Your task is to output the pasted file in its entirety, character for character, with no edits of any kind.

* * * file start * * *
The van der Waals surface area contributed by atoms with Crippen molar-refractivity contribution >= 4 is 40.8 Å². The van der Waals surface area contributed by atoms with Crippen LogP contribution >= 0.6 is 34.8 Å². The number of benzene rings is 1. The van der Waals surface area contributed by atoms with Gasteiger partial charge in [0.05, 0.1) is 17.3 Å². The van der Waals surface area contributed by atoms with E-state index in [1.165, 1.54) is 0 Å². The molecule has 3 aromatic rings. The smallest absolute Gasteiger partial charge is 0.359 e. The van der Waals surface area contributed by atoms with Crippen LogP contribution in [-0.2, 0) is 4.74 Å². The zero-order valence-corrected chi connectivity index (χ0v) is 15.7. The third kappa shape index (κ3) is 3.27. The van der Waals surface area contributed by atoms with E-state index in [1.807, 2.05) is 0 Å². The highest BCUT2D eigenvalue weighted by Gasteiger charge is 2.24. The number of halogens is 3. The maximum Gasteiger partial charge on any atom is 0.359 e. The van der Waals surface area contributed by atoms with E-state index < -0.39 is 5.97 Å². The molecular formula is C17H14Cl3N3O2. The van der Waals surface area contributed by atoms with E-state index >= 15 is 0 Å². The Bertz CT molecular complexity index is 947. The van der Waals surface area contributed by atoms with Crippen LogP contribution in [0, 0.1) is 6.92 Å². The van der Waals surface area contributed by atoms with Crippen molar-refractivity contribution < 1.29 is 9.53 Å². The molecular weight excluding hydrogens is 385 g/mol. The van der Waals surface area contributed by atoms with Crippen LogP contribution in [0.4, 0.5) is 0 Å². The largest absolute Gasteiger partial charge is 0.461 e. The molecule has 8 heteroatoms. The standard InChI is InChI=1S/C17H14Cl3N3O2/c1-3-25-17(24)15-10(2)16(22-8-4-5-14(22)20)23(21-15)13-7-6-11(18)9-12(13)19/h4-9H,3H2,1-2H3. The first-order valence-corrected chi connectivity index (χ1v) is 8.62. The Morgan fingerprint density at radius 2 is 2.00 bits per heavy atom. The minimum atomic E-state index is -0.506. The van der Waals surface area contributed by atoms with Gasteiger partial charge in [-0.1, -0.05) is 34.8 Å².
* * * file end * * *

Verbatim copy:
The van der Waals surface area contributed by atoms with Crippen molar-refractivity contribution >= 4 is 40.8 Å². The van der Waals surface area contributed by atoms with Crippen LogP contribution >= 0.6 is 34.8 Å². The number of benzene rings is 1. The van der Waals surface area contributed by atoms with Gasteiger partial charge in [0.05, 0.1) is 17.3 Å². The van der Waals surface area contributed by atoms with E-state index in [1.165, 1.54) is 0 Å². The molecule has 3 aromatic rings. The smallest absolute Gasteiger partial charge is 0.359 e. The van der Waals surface area contributed by atoms with Crippen LogP contribution in [-0.2, 0) is 4.74 Å². The zero-order valence-corrected chi connectivity index (χ0v) is 15.7. The third kappa shape index (κ3) is 3.27. The van der Waals surface area contributed by atoms with E-state index in [1.807, 2.05) is 0 Å². The highest BCUT2D eigenvalue weighted by Gasteiger charge is 2.24. The number of halogens is 3. The maximum Gasteiger partial charge on any atom is 0.359 e. The van der Waals surface area contributed by atoms with E-state index < -0.39 is 5.97 Å². The molecular formula is C17H14Cl3N3O2. The van der Waals surface area contributed by atoms with E-state index >= 15 is 0 Å². The Bertz CT molecular complexity index is 947. The van der Waals surface area contributed by atoms with Crippen LogP contribution in [0, 0.1) is 6.92 Å². The van der Waals surface area contributed by atoms with Crippen molar-refractivity contribution < 1.29 is 9.53 Å². The molecular weight excluding hydrogens is 385 g/mol. The van der Waals surface area contributed by atoms with Crippen LogP contribution in [0.4, 0.5) is 0 Å². The largest absolute Gasteiger partial charge is 0.461 e. The molecule has 8 heteroatoms. The standard InChI is InChI=1S/C17H14Cl3N3O2/c1-3-25-17(24)15-10(2)16(22-8-4-5-14(22)20)23(21-15)13-7-6-11(18)9-12(13)19/h4-9H,3H2,1-2H3. The first-order valence-corrected chi connectivity index (χ1v) is 8.62. The Morgan fingerprint density at radius 2 is 2.00 bits per heavy atom. The minimum atomic E-state index is -0.506. The van der Waals surface area contributed by atoms with Gasteiger partial charge in [-0.1, -0.05) is 34.8 Å².